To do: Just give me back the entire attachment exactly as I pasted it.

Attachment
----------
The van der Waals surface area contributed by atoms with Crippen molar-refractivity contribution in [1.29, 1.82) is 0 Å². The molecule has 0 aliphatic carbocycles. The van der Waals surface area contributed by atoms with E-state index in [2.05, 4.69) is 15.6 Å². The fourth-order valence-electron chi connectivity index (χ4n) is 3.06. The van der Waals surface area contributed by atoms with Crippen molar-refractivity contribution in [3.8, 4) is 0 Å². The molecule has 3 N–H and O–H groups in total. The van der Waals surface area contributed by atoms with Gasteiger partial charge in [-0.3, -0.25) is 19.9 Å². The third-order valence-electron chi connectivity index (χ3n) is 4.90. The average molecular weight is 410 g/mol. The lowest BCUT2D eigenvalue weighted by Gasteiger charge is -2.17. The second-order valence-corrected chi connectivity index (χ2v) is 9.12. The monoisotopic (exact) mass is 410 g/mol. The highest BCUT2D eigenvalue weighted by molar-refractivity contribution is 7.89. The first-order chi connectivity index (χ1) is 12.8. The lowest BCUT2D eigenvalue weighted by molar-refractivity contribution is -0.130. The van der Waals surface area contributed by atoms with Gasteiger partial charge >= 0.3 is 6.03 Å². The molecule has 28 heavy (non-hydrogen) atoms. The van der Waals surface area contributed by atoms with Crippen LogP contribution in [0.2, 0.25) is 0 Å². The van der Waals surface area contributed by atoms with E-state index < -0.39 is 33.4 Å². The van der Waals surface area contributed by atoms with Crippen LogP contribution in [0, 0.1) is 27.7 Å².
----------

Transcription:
The van der Waals surface area contributed by atoms with Crippen molar-refractivity contribution in [1.29, 1.82) is 0 Å². The molecule has 0 aliphatic carbocycles. The van der Waals surface area contributed by atoms with E-state index in [2.05, 4.69) is 15.6 Å². The fourth-order valence-electron chi connectivity index (χ4n) is 3.06. The van der Waals surface area contributed by atoms with Crippen molar-refractivity contribution in [3.8, 4) is 0 Å². The molecule has 3 N–H and O–H groups in total. The van der Waals surface area contributed by atoms with Gasteiger partial charge in [-0.3, -0.25) is 19.9 Å². The third-order valence-electron chi connectivity index (χ3n) is 4.90. The average molecular weight is 410 g/mol. The lowest BCUT2D eigenvalue weighted by Gasteiger charge is -2.17. The second-order valence-corrected chi connectivity index (χ2v) is 9.12. The monoisotopic (exact) mass is 410 g/mol. The highest BCUT2D eigenvalue weighted by molar-refractivity contribution is 7.89. The first-order chi connectivity index (χ1) is 12.8. The lowest BCUT2D eigenvalue weighted by molar-refractivity contribution is -0.130. The van der Waals surface area contributed by atoms with Gasteiger partial charge >= 0.3 is 6.03 Å². The molecule has 28 heavy (non-hydrogen) atoms. The van der Waals surface area contributed by atoms with Crippen LogP contribution in [0.2, 0.25) is 0 Å². The van der Waals surface area contributed by atoms with E-state index < -0.39 is 33.4 Å². The van der Waals surface area contributed by atoms with Crippen LogP contribution in [0, 0.1) is 27.7 Å².